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Composed, almost extempore, in a short walk on the western side of Rydal Lake. (Wordsworth.)

That smooths foregone distress, the

lines Of lingering care subdues, Long-vanished happiness refines, And clothes in brighter hues ; Yet, like a tool of Fancy, works Those Spectres to dilate That startle Conscience, as she lurks Within her lonely seat. Oh! that our lives, which flee so fast, In purity were such, That not an image of the past Should fear that pencil's touch! Retirement then might hourly look Upon a soothing scene, Age steal to his allotted nook Contented and serene; With heart as calm as lakes that sleep, In frosty moonlight glistening ; Or mountain rivers, where they creep Along a channel smooth and deep, To their own far-off murmurs listening.

1823, 1827.

SCORx not the Sonnet; Critic, you have

frowned, Mindless of its just honors; with this

key Shakspeare unlocked his heart; the

melody Of this small lute gave ease to Petrarch's

wound; A thousand times this pipe did Tasso

sound; With it Camöens soothed an exile's

grief; The Sonnet glittered a gay myrtle leaf Amid the cypress with which Dante

crowned His visionary brow: a glow-worm lamp, It cheered mild Spenser, called from

Faeryland To struggle through dark ways; and,

when a damp Fell round the path of Milton, in his

hand The Thing became a trumpet; whence

he blew Soul-animating strains-alas, too few!

1827 1827.

THE PRIMROSE OF THE ROCK Written at Rydal Mount. The Rock stands on the right hand a little way leading up the middle road from Rydal to Grasmere. We have been in the habit of calling it the glow-worm rock from the number of glow-worms we have often seen hanging on it as described. The tuft of primrose bas, I fear, beeu washed away by the heavy rains. (Wordsworth)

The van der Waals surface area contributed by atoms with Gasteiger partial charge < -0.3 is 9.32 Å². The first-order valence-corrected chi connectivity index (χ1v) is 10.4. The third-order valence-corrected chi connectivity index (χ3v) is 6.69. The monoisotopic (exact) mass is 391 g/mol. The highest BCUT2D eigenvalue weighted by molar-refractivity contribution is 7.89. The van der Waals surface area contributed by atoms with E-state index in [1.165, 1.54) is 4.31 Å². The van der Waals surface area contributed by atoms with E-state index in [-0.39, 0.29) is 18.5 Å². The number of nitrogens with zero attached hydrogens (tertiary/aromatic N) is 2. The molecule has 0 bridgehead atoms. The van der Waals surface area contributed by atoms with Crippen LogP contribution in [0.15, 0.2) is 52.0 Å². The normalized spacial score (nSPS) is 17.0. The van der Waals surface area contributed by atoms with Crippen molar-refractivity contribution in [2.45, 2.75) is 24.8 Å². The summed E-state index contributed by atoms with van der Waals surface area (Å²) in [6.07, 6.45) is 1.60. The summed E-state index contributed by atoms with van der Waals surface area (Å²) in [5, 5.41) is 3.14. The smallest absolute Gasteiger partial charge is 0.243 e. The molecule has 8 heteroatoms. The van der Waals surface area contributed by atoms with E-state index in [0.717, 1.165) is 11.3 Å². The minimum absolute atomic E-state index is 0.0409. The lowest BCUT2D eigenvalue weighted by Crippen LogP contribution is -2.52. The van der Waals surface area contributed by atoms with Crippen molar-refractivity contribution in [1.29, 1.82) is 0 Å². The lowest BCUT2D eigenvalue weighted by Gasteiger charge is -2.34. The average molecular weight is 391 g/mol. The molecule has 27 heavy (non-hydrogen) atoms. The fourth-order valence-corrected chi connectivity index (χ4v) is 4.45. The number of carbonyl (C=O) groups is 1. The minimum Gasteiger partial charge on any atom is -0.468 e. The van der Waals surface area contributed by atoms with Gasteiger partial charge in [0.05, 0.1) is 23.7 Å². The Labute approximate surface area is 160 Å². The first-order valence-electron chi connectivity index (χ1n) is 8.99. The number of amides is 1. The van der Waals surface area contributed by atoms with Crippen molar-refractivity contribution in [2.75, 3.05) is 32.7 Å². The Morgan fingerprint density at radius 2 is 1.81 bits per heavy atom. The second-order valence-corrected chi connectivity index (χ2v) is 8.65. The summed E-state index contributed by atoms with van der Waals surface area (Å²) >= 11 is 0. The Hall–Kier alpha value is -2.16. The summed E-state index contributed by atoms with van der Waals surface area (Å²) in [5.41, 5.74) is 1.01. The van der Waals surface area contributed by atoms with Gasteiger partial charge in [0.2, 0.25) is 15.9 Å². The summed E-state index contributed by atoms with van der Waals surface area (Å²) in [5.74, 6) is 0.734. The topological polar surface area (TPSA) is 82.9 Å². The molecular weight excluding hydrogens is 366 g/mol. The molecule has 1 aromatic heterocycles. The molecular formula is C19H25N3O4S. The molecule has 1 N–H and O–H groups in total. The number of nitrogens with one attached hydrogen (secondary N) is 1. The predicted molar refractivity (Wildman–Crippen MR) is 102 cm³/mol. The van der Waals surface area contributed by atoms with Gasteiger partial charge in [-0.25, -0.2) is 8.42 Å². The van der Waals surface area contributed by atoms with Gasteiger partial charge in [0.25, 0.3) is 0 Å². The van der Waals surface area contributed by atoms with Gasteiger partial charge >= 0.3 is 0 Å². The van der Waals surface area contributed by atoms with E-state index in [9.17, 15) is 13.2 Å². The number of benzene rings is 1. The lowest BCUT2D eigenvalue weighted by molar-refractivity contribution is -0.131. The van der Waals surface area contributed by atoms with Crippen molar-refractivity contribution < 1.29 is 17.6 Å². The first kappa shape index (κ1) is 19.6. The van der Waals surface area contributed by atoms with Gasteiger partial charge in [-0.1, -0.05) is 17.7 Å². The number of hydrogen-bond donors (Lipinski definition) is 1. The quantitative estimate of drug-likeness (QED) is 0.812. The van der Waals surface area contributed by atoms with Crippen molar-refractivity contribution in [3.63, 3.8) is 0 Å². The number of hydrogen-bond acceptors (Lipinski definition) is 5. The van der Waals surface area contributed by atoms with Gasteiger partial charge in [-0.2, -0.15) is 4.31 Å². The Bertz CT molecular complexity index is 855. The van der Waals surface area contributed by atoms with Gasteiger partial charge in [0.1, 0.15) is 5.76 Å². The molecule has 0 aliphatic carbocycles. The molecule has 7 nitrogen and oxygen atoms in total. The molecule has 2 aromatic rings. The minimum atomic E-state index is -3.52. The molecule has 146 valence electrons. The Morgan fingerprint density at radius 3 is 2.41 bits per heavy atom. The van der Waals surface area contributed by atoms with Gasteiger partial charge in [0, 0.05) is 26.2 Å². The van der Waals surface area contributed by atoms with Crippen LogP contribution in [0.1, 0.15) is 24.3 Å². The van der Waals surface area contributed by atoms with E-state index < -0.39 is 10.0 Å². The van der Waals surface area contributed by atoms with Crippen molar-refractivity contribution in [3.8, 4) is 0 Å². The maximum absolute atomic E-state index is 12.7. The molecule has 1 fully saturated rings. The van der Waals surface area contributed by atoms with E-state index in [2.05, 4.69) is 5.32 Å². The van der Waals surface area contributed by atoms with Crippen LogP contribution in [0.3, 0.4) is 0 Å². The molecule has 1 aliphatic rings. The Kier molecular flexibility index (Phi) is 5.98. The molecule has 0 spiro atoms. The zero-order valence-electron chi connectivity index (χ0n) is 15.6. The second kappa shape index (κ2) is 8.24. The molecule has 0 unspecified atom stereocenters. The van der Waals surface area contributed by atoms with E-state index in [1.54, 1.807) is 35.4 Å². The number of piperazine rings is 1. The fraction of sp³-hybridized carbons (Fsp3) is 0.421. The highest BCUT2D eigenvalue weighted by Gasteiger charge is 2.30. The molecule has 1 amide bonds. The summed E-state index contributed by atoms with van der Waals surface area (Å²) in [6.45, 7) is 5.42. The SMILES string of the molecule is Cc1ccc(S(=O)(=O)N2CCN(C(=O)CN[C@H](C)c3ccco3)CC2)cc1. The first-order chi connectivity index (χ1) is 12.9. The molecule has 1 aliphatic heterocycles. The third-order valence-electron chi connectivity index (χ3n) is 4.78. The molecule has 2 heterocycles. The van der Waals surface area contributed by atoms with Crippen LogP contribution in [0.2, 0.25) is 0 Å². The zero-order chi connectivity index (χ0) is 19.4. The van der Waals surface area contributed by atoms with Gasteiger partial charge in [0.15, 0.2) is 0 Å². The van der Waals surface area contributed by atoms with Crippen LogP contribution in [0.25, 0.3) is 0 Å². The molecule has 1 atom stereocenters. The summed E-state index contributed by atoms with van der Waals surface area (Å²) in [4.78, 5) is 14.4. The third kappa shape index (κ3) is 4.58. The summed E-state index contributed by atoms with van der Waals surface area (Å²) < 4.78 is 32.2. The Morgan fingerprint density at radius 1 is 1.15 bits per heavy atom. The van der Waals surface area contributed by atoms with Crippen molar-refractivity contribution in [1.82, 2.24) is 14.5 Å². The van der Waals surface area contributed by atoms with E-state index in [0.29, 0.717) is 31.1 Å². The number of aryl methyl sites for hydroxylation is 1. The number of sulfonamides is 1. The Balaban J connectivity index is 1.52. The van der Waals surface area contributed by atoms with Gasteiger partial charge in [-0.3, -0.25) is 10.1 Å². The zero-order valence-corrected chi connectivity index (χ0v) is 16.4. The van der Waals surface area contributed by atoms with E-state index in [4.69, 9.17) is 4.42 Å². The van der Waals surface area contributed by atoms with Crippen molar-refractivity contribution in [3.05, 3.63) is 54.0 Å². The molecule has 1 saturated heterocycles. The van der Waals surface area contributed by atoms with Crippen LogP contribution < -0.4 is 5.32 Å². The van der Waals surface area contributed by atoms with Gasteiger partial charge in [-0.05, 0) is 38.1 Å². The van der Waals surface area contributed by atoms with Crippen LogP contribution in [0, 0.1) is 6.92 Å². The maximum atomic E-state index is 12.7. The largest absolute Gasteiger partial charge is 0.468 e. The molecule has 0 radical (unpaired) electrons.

See Dorothy Wordsworth's Journal, April 24th, 180.. A ROCK there is whose homely front

The passing traveller slights; Yet there the glow-worms hang their

lamps, Like stars, at various heights ; And one coy Primrose to that Rock

The vernal breeze invites.
What hideous warfare bath been waged,

What kingdoms overthrown,
Since first I spied that Primrose-tuft

And marked it for my own;
A lasting link in Nature's chain

From highest heaven let down!
The flowers, still faithful to the stems,

Their fellowship renew;
The stems are faithful to the root,

That worketh out of view;
And to the rock the root adheres

In every fibre true.
Close clings to earth the living rock,

Though threatening still to fall;
The earth is constant to her sphere;

And God upholds them all : So blooms this lonely Plant, nor dreads

Her annual funeral,

Sin-blighted though we are, we too,

The reasoning Sons of Men, From one oblivious winter called

Shall rise, and breathe again : And in eternal summer lose

Our threescore years and ten. To humbleness of heart descends

This prescience from on high, The faith that elevates the just,

Before and when they die; And makes each soul a separate heaven, A court for Deity. 1831. 1835.

YARROW REVISITED The following Stanzas are a memorial of a day passed with Sir Walter Scott and other Friends visiting the Banks of the Yarrow under his guidance, immediately before his departure from Abbotsford, for Naples.

The title Yarrow Revisited will stand in no need of explanation for Readers acquainted with the Author's previous poems suggested by that celebrated Stream. (Wordsworth.) THE gallant Youth, who may have

gained, Or seeks, a winsome Marrow," Was but an Infant in the lap

When first I looked on Yarrow ; Once more, by Newark's Castle-gate